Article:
TRENTON, N.J. — French drugmaker Sanofi-Aventis said Wednesday it is halting all research on a diet drug sold in Europe, Acomplia, and rival Pfizer Inc. hours later said it is ending research on an experimental weight-loss drug in the same class.
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Both drugs work by blocking the pleasure centers that give marijuana smokers the "munchies" — the cannabinoid type 1, or CB1, receptors.
Given that obesity and related complications are arguably the world's biggest public health problem, the demise of both drugs will be a big disappointment for patients and doctors, and possibly for investors. The decisions leave New York-based Pfizer, the world's top drugmaker by sales, and Paris-based Sanofi-Aventis, ranked No. 4, suddenly without drugs in a category all but guaranteed as a blockbuster.
"This will significantly affect the perception of their (future) revenues," but the companies could overcome that with replacement drugs down the road, said analyst Steve Brozak of WBB Securities.
Just four years ago, scientists were touting Acomplia as a Holy Grail of medical research, saying it showed promise in helping people lose weight, control blood sugar and other aspects of diabetes, lower cholesterol, quit smoking and stop abusing alcohol, marijuana and cocaine.
Some researchers predicted that once Acomplia got approval for weight loss or smoking cessation, research would ramp up in those other areas. But that early promise didn't materialize, it didn't win approval for smoking cessation and problems began piling up as psychiatric side effects — now a huge red flag for regulators — emerged in various studies of Acomplia as a diet drug.
Sanofi-Aventis said in a brief statement it was stopping ongoing human testing of Acomplia, known chemically as rimonabant, for all uses, "in light of recent demands by certain national health authorities."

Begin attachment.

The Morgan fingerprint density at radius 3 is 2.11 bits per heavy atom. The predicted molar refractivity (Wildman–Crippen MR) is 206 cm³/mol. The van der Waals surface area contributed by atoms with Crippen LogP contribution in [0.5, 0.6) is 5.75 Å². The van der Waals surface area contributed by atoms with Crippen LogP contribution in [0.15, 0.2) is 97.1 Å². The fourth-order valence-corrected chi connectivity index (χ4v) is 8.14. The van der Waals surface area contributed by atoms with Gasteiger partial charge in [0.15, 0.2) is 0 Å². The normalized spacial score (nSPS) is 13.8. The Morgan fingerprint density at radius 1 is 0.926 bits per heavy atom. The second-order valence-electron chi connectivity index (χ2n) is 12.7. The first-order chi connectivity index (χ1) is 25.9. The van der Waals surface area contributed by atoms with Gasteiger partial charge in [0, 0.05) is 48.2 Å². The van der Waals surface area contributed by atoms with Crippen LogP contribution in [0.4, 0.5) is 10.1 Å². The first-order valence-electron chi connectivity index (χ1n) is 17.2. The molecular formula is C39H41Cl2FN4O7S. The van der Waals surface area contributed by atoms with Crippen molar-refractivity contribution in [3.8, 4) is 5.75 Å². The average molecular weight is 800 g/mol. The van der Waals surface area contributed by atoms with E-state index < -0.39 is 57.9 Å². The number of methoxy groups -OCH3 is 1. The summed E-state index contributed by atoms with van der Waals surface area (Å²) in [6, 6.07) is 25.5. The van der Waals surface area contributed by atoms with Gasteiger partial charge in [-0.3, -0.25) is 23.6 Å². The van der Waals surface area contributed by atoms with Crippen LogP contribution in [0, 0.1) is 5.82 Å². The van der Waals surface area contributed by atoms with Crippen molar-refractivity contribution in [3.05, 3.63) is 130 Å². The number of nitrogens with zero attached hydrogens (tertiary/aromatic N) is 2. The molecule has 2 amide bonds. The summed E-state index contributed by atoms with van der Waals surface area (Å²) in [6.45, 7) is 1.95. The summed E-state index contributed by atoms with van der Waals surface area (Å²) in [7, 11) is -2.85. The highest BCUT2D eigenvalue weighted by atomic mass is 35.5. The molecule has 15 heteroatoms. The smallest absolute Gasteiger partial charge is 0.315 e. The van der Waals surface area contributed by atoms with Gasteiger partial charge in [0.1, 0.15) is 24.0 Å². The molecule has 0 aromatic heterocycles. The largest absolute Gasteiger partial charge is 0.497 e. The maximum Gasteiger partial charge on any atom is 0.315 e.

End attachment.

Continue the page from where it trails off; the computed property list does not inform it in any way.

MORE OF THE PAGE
Check obesity rates in your stateTwo weeks ago, Sanofi-Aventis temporarily stopped sales in Europe, where the pill had been marketed in 18 European Union countries since 2006. That move came after the European Medicines Agency recommended the European Commission temporarily suspend sales of Acomplia, saying its risks — depression, anxiety and stress disorders — outweighed its benefits.
At the time, Sanofi-Aventis said it "remains committed to Acomplia to bring an important therapeutic approach to obese and overweight patients," about 700,000 of whom it said had used Acomplia and gained health benefits. The company said it planned to provide additional evidence for health officials to re-evaluate its risks and benefits in patients with diabetes and heart disease.
In the U.S., a Food and Drug Administration advisory panel unanimously rejected the drug on June 13, 2007, citing psychiatric problems including increased risk of suicidal thoughts. Two weeks later, Sanofi-Aventis withdrew its application for U.S. approval.
For the first nine months of this year, Accomplia had sales of only 81 euros, about $113 million, not even making the company's top 15 products.
On Wednesday, Pfizer said it ended final-stage human testing of a drug known only by the designation CP-945,598 — not explicitly for safety concerns but because of "changing regulatory perspectives on the risk/benefit profile of the CB1 class and likely new regulatory requirements for approval."
"While confident in the safety of the compound, we believe that this is the appropriate decision based on all available information regarding this class of agents, as well as recent discussions with regulatory authorities," Martin Mackay, president of Pfizer Global Research and Development, said in a statement.
The statement said the company believes the compound "has the potential to be a safe and effective treatment for weight management."
Brozak, the analyst, said that Pfizer is technically correct in stating that even if the drug is safe, it's not certain that it could make it onto the U.S. market because the FDA "has almost become paralyzed with caution in its approval process."
Sanofi-Aventis said its decision would not affect its profit forecast. The company would not say whether it has any plans to try to resume sales, which never approached the levels anticipated. Past statements from Sanofi-Aventis indicate the drug at one point was approved for sale in 37 countries, yet was marketed in only 18.
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